Biosecurity a top priority for the forest industry and Scion
Biosecurity is the forest owners’ top priority. Keeping trees green and healthy, and the products from these able to be sold in export markets, dominates all other considerations. Trees are forest owners’ primary revenue generator and a liquid asset - if they are afflicted by pests and diseases or are restricted in their access to market, their value is seriously diminished.
Scion has built up one of the world’s leading forest biosecurity teams over many years. Ably led by Science Leader Lindsay Bulman, the Forest Protection Team works very closely with industry, farm foresters and the Ministry for Primary Industries (MPI) to ensure the key issues are addressed in an efficient and collaborative manner. Our capability is enhanced by working closely with New Zealand colleagues via Better Border Biosecurity (B3)1 and the New Zealand Biological Heritage National Science Challenge2.
Scion’s substantial worldwide network of biosecurity researchers is also extremely valuable in supporting our New Zealand efforts, and conversely, Scion is often requested to assist other countries with their forest biosecurity problems. This open and dynamic flow of ideas and methods, and exchanges of science and technical staff has built up a strong global forest biosecurity community that we can call on at any time to help the New Zealand forest industry meet biosecurity and market access challenges.
The mega trends shaping the future of the New Zealand forest industry – distilled in the diagram below – will all impact the biosecurity of New Zealand forests and our ability to undertake export trade.
Climate change through different weather patterns – drier, wetter, windier and warmer depending on the district – is shifting the bounds and movement patterns of pests, diseases and weeds. Pests are appearing where they previously did not, and Pinus radiata is more prone to a biosecurity challenge when suffering from water stress than under normal circumstances. Our biosecurity science has to “front foot” the multiple challenges posed by climate change through tree breeding, developing alternative species and improving surveillance and earlier detection.
The forecast increase in tourists to four million per year by 2020, one million more than present levels, combined with more New Zealanders moving to and from countries, elevates the likelihood of an unwanted organism being introduced into New Zealand. As well, our large coastline is relatively unprotected from small boats from other jurisdictions landing without being subjected to custom checks.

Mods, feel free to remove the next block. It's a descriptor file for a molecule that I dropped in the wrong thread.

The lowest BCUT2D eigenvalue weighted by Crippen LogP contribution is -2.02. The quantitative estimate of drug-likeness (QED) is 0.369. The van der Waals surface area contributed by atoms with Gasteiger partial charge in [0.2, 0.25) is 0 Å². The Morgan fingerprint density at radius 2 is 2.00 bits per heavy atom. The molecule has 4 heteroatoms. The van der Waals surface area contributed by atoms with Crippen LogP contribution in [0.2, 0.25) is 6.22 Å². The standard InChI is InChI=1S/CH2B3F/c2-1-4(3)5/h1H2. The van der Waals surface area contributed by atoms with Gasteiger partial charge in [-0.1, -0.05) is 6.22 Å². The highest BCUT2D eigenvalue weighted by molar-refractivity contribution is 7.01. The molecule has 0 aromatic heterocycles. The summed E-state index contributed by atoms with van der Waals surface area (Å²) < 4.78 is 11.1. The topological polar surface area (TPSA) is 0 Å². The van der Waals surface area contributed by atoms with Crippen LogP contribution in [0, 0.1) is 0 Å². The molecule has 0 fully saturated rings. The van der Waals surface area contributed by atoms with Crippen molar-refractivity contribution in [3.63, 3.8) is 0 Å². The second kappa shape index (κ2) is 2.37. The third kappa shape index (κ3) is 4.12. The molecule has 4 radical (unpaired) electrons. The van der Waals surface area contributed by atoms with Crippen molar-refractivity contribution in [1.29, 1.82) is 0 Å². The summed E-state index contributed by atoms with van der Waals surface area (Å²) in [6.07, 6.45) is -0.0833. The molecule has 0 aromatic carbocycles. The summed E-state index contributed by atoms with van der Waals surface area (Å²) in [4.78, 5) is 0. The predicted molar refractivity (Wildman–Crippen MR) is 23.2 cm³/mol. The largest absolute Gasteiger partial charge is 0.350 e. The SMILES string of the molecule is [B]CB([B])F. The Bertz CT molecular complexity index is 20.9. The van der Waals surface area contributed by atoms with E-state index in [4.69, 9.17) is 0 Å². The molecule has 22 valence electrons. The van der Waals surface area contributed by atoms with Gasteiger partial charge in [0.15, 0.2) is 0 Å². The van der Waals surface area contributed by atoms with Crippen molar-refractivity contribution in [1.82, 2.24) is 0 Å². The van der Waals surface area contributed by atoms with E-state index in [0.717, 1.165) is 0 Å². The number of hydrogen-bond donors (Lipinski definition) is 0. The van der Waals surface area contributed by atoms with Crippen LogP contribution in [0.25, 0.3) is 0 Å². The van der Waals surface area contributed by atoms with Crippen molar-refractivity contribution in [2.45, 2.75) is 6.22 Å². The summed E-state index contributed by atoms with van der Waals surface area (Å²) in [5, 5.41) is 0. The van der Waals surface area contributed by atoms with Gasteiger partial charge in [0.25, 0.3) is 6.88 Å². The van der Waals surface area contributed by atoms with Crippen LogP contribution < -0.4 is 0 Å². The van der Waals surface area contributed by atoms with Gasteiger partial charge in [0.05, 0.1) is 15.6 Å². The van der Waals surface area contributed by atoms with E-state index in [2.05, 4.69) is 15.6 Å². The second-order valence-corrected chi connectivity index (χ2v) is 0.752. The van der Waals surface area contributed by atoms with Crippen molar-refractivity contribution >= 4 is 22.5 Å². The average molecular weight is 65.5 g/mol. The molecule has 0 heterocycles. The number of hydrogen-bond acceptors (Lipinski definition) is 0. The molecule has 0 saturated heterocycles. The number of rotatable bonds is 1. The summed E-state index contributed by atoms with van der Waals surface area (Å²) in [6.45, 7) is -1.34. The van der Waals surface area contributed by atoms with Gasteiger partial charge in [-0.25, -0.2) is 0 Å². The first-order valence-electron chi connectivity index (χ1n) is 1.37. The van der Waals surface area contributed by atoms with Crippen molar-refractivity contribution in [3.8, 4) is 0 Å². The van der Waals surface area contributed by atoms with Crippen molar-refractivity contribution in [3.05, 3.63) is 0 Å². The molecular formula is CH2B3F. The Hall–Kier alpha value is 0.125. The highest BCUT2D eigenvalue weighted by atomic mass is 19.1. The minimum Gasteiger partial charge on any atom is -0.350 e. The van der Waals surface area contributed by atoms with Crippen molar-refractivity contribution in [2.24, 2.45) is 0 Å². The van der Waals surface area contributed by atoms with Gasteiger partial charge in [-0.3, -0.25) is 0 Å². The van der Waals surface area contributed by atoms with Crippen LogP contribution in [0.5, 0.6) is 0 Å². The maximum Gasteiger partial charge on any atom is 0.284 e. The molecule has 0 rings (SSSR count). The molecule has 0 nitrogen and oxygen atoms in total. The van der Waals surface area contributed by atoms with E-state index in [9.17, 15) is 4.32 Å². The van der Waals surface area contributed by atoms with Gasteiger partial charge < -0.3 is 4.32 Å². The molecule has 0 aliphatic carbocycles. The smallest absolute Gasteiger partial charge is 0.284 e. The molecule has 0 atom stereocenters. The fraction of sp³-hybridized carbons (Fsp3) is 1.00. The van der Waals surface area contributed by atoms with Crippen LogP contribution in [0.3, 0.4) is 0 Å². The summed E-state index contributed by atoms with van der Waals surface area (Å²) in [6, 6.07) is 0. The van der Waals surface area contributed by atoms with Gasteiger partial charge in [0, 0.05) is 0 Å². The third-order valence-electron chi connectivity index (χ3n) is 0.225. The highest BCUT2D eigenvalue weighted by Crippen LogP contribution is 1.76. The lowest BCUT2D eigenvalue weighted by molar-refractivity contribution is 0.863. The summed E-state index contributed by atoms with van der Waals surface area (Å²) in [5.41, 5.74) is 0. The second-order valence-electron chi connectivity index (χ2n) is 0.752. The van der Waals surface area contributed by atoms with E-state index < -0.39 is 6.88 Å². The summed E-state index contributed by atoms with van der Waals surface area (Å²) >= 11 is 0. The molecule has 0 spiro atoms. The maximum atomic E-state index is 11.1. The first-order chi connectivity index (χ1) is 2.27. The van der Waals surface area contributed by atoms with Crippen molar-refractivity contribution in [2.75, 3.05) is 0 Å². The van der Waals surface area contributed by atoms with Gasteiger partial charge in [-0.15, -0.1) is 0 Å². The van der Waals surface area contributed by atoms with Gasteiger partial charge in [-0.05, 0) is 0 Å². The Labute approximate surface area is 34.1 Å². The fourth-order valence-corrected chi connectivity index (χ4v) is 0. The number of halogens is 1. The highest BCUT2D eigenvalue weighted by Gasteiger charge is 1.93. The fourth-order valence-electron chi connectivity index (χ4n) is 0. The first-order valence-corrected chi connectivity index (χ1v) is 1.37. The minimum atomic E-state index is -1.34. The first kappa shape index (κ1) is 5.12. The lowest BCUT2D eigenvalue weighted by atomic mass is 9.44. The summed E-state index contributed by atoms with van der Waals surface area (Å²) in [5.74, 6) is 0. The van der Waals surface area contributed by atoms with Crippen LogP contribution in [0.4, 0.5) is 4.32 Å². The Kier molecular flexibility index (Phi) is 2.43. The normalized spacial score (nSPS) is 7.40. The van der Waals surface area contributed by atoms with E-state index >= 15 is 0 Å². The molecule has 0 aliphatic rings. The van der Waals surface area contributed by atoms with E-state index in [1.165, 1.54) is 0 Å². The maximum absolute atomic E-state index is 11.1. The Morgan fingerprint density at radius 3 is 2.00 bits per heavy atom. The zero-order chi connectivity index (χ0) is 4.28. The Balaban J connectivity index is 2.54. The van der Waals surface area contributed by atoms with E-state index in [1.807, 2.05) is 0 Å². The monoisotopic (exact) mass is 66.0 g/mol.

Biosecurity threats are not confined to exotic plantation forests; they also pose threats to indigenous species and this is of great concern to iwi. For example, myrtle rust being blown across the Tasman and infecting the Myrtaceae species (which includes manuka, pohutukawa and rata) may have a serious impact on our burgeoning honey industry and iconic flowering natives.
With this context in mind, MPI’s consultation on Biosecurity 2025 is very timely. Scion fully supports MPI’s aspirations (‘A biosecurity team of 4.7 million’) to make biosecurity the responsibility of all New Zealanders and to ensure we maintain a strong, coordinated science and innovation capability that can address today’s issues as well as those likely to arise in the future. The Boy Scout motto “be prepared” applies.
You can read about Scion’s work on biosecurity on our website and the direction of our science programme in our Statement of Corporate Intent3. As well I would encourage you to look at the forest growers’ biosecurity research priorities4.
As always I welcome your comments on this topic or any of the other matters raised in this edition of Scion Connections.
Dr Warren Parker
1 See http://b3nz.org
2 See http://www.biologicalheritage.nz
4 In particular, HTHF (Phytophthora) and NDS (Needle Disease Strategy) at https://fgr.nz/programmes/forest-health/nds-needle-disease-strategy-programme/nds-technical-reports/